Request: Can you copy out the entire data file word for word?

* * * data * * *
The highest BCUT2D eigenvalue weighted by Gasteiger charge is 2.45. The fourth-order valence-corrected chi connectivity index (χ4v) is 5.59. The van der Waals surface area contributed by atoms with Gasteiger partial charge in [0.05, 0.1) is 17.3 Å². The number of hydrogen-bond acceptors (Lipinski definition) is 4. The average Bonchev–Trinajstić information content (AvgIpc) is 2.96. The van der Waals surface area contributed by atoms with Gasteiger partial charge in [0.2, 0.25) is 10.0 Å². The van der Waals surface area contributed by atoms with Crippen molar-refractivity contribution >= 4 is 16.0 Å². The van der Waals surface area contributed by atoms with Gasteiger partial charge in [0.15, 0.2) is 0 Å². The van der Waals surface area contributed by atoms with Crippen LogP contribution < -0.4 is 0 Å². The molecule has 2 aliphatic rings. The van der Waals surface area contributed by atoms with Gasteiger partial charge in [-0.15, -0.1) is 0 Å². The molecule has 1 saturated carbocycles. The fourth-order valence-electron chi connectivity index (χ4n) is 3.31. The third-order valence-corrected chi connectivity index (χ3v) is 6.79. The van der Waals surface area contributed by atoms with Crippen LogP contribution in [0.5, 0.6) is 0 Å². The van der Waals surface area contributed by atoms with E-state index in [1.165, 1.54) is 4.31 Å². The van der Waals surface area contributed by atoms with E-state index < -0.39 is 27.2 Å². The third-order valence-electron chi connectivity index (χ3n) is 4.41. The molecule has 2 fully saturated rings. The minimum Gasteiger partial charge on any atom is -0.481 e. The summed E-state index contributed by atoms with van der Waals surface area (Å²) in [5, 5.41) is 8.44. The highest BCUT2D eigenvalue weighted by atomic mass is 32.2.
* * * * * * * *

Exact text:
The highest BCUT2D eigenvalue weighted by Gasteiger charge is 2.45. The fourth-order valence-corrected chi connectivity index (χ4v) is 5.59. The van der Waals surface area contributed by atoms with Gasteiger partial charge in [0.05, 0.1) is 17.3 Å². The number of hydrogen-bond acceptors (Lipinski definition) is 4. The average Bonchev–Trinajstić information content (AvgIpc) is 2.96. The van der Waals surface area contributed by atoms with Gasteiger partial charge in [0.2, 0.25) is 10.0 Å². The van der Waals surface area contributed by atoms with Crippen molar-refractivity contribution >= 4 is 16.0 Å². The van der Waals surface area contributed by atoms with Gasteiger partial charge in [0.15, 0.2) is 0 Å². The van der Waals surface area contributed by atoms with Crippen LogP contribution < -0.4 is 0 Å². The molecule has 2 aliphatic rings. The van der Waals surface area contributed by atoms with Gasteiger partial charge in [-0.15, -0.1) is 0 Å². The molecule has 1 saturated carbocycles. The fourth-order valence-electron chi connectivity index (χ4n) is 3.31. The third-order valence-corrected chi connectivity index (χ3v) is 6.79. The van der Waals surface area contributed by atoms with Crippen LogP contribution in [0.5, 0.6) is 0 Å². The van der Waals surface area contributed by atoms with E-state index in [1.165, 1.54) is 4.31 Å². The van der Waals surface area contributed by atoms with E-state index < -0.39 is 27.2 Å². The third-order valence-electron chi connectivity index (χ3n) is 4.41. The molecule has 2 fully saturated rings. The minimum Gasteiger partial charge on any atom is -0.481 e. The summed E-state index contributed by atoms with van der Waals surface area (Å²) in [5, 5.41) is 8.44. The highest BCUT2D eigenvalue weighted by atomic mass is 32.2.